TV & RADIO
A new documentary series looks at how Syria’s ruling family helped plunge the country into war
The pick of new history program mmes s
“We wanted to ask how a trainee eye doctor could lead Syria to today’s devastation”
The Assads TV BBC Two, scheduled for October
As the Syrian civil war appears to be heading towards a brutal conclusion, it seems almost incredible to reflect that President Bashar al-Assad was once regarded as a reformer. After succeeding his father, Hafez, in 2000, Bashar brought a sense of optimism to Syria. “[People close to the presidency] really believed he wanted to modernise the country,” says Kate Quine, producer of a new series tracing the history of the Assad family and their rule of Syria.
It’s in great part the story of an accidental president because, as a second son, Bashar never expected to lead his country. While he trained in medicine in London – the city where his wife, Asma, who worked for JP Morgan and was the daughter of Syrian émigrés, was raised – Bashar “was expecting a quiet life”. It’s this phase of his story that gives the series its central question. “We wanted to ask how a British-born junior banker and a trainee eye doctor could end up leading Syria to the devastation of today,” says Quine.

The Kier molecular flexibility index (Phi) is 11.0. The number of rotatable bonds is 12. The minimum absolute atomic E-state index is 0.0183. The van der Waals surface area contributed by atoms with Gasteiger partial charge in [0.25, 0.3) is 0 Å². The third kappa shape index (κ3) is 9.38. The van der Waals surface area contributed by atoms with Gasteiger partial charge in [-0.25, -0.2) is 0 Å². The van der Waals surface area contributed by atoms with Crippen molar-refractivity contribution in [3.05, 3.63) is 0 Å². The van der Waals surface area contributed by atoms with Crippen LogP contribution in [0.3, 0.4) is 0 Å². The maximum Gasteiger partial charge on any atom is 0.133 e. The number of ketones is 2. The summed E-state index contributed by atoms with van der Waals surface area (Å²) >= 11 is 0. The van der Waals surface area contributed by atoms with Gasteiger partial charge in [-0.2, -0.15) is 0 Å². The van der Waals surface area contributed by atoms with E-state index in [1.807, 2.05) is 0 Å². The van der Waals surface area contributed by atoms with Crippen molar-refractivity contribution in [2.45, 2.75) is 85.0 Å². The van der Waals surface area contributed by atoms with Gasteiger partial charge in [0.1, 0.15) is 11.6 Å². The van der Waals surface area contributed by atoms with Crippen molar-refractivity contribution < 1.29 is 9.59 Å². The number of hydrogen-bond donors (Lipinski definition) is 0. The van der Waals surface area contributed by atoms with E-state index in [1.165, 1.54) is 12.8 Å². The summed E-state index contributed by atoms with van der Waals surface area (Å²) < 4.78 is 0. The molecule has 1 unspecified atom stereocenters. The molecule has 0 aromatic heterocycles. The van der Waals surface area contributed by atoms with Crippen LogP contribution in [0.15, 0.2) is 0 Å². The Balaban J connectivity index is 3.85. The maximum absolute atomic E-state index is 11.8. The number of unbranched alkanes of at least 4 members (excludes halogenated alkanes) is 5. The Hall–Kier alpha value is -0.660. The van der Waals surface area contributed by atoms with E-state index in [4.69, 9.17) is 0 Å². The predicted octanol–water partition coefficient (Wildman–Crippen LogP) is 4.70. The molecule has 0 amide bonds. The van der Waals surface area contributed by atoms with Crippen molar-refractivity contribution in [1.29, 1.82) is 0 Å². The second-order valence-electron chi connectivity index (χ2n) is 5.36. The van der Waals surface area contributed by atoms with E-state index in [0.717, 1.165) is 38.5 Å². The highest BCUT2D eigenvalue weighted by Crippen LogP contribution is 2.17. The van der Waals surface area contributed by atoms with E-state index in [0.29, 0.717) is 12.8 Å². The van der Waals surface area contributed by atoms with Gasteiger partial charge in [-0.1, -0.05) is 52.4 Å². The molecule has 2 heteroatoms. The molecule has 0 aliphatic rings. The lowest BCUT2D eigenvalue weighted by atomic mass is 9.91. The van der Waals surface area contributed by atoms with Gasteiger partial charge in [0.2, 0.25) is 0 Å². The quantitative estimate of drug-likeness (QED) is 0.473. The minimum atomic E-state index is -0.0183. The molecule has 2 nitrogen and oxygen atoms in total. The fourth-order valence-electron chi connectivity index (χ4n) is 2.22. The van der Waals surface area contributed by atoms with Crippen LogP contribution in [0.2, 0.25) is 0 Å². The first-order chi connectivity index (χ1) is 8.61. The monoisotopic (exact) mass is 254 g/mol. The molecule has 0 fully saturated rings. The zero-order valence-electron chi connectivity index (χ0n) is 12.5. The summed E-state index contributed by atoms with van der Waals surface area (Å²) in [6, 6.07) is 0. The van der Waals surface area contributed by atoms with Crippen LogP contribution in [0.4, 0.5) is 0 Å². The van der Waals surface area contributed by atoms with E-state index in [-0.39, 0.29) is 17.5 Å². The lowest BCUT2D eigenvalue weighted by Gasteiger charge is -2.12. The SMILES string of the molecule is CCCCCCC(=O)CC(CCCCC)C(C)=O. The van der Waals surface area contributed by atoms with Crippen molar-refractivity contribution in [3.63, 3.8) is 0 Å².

In 1994, following the death of his elder brother, Bassel, “a charismatic show jumper and military man” who had been groomed for the presidency, Bashar was summoned home.
“Those close to him have told the programme that it was a difficult transition for him, but he worked hard to transform himself, and that he was a shy and reticent character, who had to learn to be a different type of person very quickly,” says Quine. “We have been told that he was always trying to live up to the reputations of his father and his older brother, and that this defined him and the decisions he has made.”
Nowhere would this prove more fateful than at the outbreak of the civil war. Many of those close to Bashar think he could have ridden out the protests of 2011. Instead, he chose a different course of action. “He was still seen as a younger and more modern leader than the Gaddafi/Mubarak generation who were the focus of the Arab Spring,” says Quine. “The programme learns he was told he could position himself as on the protesters’ side, he could concede to many of the demands – crack down on corruption, deliver the reforms he had been promising – and still maintain power. But he decided to give a defiant speech, blaming a conspiracy against him, and pursue an increasingly brutal crackdown.”
Bashar al-Assad waves to supporters at his father Hafez’s funeral, Damascus, 13 June 2000